December 6, 2016
from Superior Court, judicial district of Tolland, Fuger, J.
Justine F. Miller, assigned counsel, for the appellant
R. Lockwood, senior assistant state's attorney, with
whom, on the brief, were Gail P. Hardy, state's attorney,
David M. Carlucci, assistant state's attorney, and Leon
F. Dalbec, Jr., former senior assistant state's attorney,
for the appellee (respondent).
Alvord, Keller and Gruendel, Js.
the denial of his petition for certification to appeal, the
petitioner, Earl Thompson, appeals from the judgment of the
habeas court denying his petition for a writ of habeas
corpus. On appeal, the petitioner claims that the habeas
court abused its discretion in denying him certification to
appeal and improperly concluded that his trial counsel did
not provide ineffective assistance. We dismiss the appeal.
petitioner was convicted of one count of robbery in the first
degree in violation of General Statutes § 53a-134 (a)
(4), one count of conspiracy to commit robbery in the first
degree in violation of General Statutes §§ 53a-134
(a) (4) and 53a-48, and one count of kidnapping in the first
degree as an accessory in violation of General Statutes
§§ 53a-92 (a) (2) (B) and 53a-8, for crimes
committed on August 10, 2004. State v. Thompson, 128
Conn.App. 296, 298, 17 A.3d 488 (2011), cert. denied, 303
Conn. 928, 36 A.3d 241 (2012). The petitioner was sentenced
to a total of forty-five years imprisonment. This court
affirmed the petitioner's conviction. Id.
petitioner subsequently filed a fourth amended petition for a
writ of habeas corpus. Following a trial held on July 29,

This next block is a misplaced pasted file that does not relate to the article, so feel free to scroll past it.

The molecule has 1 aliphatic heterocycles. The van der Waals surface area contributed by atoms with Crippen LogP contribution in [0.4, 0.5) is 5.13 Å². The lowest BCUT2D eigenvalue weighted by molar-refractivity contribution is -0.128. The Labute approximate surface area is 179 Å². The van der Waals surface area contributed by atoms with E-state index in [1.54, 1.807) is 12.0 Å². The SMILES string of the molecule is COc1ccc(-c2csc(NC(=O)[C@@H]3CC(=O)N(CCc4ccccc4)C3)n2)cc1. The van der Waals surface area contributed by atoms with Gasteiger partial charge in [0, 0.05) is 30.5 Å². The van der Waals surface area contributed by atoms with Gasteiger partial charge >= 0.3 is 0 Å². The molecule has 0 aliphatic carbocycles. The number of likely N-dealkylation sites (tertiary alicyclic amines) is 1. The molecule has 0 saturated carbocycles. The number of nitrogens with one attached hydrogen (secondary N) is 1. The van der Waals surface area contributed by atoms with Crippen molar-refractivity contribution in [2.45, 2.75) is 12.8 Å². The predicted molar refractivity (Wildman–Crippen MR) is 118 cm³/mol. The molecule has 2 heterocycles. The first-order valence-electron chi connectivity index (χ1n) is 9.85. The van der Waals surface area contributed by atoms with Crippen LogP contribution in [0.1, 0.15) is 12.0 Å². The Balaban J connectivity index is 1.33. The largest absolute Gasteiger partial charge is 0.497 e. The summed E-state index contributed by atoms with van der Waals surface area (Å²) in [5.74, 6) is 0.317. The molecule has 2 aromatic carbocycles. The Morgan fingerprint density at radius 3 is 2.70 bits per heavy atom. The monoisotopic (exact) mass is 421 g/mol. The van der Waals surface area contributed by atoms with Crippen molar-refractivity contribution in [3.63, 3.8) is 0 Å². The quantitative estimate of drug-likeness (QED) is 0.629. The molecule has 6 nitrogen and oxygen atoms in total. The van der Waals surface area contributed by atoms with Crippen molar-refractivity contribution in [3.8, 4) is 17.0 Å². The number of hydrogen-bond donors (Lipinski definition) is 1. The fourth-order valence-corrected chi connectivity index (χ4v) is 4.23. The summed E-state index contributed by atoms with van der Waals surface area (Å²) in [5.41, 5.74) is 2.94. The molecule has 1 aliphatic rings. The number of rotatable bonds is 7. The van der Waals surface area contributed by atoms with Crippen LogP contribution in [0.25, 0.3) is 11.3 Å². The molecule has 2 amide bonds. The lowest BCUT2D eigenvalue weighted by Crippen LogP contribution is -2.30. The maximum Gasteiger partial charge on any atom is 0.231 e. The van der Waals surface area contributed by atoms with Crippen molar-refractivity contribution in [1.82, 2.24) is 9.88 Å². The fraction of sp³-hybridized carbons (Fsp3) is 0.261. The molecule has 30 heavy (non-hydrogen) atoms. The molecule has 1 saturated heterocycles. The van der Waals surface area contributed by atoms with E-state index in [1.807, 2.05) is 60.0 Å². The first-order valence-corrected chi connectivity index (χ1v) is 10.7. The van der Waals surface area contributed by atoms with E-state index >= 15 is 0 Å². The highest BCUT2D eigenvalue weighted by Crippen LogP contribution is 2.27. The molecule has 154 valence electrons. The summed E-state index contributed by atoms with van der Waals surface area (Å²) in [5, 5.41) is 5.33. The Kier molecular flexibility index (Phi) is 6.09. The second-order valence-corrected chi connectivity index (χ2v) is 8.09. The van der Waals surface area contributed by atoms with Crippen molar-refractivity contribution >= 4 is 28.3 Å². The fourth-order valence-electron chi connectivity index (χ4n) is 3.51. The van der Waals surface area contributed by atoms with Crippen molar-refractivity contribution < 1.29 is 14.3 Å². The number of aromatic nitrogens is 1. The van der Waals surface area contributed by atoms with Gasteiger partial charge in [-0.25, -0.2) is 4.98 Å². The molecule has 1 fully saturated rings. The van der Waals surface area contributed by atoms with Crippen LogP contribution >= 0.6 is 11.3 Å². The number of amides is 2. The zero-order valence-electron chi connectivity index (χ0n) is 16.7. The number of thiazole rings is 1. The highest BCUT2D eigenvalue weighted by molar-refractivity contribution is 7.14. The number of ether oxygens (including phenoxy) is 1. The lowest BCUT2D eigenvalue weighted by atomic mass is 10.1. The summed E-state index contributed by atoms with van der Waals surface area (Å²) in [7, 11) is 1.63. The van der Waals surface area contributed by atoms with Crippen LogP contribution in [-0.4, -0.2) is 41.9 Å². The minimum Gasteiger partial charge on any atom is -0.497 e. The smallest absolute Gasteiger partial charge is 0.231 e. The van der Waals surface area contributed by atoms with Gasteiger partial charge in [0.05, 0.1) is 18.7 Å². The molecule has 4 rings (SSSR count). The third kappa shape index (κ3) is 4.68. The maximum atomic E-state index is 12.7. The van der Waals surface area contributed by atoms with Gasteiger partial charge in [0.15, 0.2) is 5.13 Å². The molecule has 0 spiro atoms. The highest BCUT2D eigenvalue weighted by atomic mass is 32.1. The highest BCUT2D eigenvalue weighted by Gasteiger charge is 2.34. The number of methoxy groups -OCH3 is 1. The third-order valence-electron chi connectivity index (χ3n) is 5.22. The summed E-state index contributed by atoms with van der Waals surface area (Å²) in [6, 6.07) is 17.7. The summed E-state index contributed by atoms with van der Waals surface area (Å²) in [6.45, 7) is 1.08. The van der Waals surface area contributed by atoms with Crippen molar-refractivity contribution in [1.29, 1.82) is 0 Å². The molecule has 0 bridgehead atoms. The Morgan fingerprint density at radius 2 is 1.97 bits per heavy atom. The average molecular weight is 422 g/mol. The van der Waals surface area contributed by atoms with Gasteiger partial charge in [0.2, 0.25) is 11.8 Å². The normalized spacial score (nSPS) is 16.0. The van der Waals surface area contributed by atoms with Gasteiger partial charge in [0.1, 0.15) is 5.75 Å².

2014, the habeas court, Fuger, J., denied the
petition for a writ of habeas corpus. Judge Fuger
subsequently denied the petition for certification to appeal.
The principal issue raised by the petitioner in this appeal
is that the court erred in not finding counsel ineffective
for an alleged failure to present a closing argument that the
restraint or abduction of the victim was not a kidnapping,
but merely incidental to his other crimes, and to properly
file a motion for a judgment of acquittal as to the charge of
examination of the record on appeal and the briefs and
arguments of the parties persuades us that the
petitioner's appeal should be dismissed. The habeas
court's decision fully addresses the arguments raised in
the present appeal, and we adopt its concise and well
reasoned decision as a proper statement of the relevant facts
and the applicable law on the issues. Thompson v.
Commissioner of Correction, 172 Conn.App. 141, ___
A.3d ___(2014) (appendix). It serves no useful purpose for us
to repeat the discussion contained therein. Furka v.
Commissioner of Correction, 21 Conn.App. 298, 299, 573
A.2d 358, cert. denied, 215 Conn. 810, 576 A.2d 539 (1990).
appeal is dismissed.
Court, Judicial District of Tolland File No. CV-12-4004330
of decision on petitioner's petition for writ of habeas
corpus. Petition denied.
Theodore Koch III, for the petitioner.
T. Proscino, special deputy assistant state's attorney,
and Michael J. Proto, assistant state's attorney, for the
petitioner, Earl Thompson, inmate # 305523, alleges in his
petition for a writ of habeas corpus, initially filed on
August 31, 2011, and amended for the final time on June 10,
2014, that his confinement under the custody of the
respondent, the Commissioner of Correction, is illegal.
Specifically, the petitioner in the three count complaint
alleges that: (1) he is actually innocent of the crimes of
which he was convicted; (2) his trial defense counsel,
Attorney Gerald Beaudoin, was ineffective in his
representation of the petitioner at his criminal trial; and
(3) that his appellate counsel, Attorney Beaudoin, was
the July 29, 2014 trial on the merits of this habeas
petition, the court received testimony from the petitioner,
his trial defense counsel, Attorney Beaudoin, Attorney John
Walkley, inmate Stephen Nelson, and inmate Ian Wright.
Finally, the court received various pieces of documentary